Molecular similarities among different tumour types have been identified, revealing new ways to classify cancer.
Analysing the genomes of more than 3,000 tumours across 12 different cancer types, scientists found that certain tumours were different at the molecular level, despite being found in the same part of the body.
Conversely, cancers found at different locations were seen to share genetic similarities. For example, the team found that bladder cancer shared molecular patterns with certain lung and head-and-neck cancers.
'For years we've been looking at one tumour type at a time, but there are patterns you can only spot by making connections across different tissues and tumour types', said Professor Josh Stuart, lead author of one of the pan-cancer studies in Nature Genetics. 'Finding these similarities across tissues can have important implications for treatment'.
The research means that cancers could be identified by their molecular characteristics, so treatment could become more targeted to the specific genetic mutations from which they arise.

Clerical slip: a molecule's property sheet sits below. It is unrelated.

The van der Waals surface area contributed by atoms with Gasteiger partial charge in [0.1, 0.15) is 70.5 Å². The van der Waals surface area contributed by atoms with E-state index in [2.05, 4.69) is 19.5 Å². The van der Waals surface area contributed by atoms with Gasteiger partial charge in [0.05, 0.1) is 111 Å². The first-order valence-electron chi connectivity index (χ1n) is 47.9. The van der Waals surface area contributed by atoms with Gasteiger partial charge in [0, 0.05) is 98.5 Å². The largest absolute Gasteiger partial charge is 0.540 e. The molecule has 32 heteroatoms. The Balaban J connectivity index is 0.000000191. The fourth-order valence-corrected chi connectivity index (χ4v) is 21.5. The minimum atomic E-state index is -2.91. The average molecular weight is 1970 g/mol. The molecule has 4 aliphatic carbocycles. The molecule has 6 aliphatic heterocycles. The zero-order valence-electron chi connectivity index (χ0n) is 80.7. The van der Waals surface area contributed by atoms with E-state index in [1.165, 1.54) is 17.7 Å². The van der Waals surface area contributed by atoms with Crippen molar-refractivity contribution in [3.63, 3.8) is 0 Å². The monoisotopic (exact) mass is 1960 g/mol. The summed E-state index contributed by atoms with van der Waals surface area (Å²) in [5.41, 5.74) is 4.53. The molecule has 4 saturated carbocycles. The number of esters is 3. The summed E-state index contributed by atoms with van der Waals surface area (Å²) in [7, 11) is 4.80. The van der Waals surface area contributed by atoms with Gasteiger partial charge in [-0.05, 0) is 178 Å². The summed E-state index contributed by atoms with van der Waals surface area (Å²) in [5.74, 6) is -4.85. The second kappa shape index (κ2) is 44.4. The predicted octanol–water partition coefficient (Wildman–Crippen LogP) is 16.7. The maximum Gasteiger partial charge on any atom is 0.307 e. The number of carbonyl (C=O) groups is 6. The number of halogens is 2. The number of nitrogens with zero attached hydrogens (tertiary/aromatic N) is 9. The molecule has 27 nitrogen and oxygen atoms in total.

Professor Stuart said: 'This could allow oncologists to apply all they know about treating head-and-neck squamous cell tumours to the ten percent of bladder cancers that have the same characteristics'.
Professor Rebecca Fitzgerald, a Cancer Research UK scientist at the University of Cambridge who was not involved with the study, said the work was 'fascinating'.
'It suggests a departure from the way we distinguish between different cancers - not by where they appear in the body but by the molecular changes they share. It also reveals a number of similarities and differences between certain cancer types, which might help us to apply existing treatments in new ways'.
The pan-cancer research forms part of The Cancer Genome Atlas (TCGA) project, which is led by the National Cancer Institute and the National Human Genome Research Institute, USA.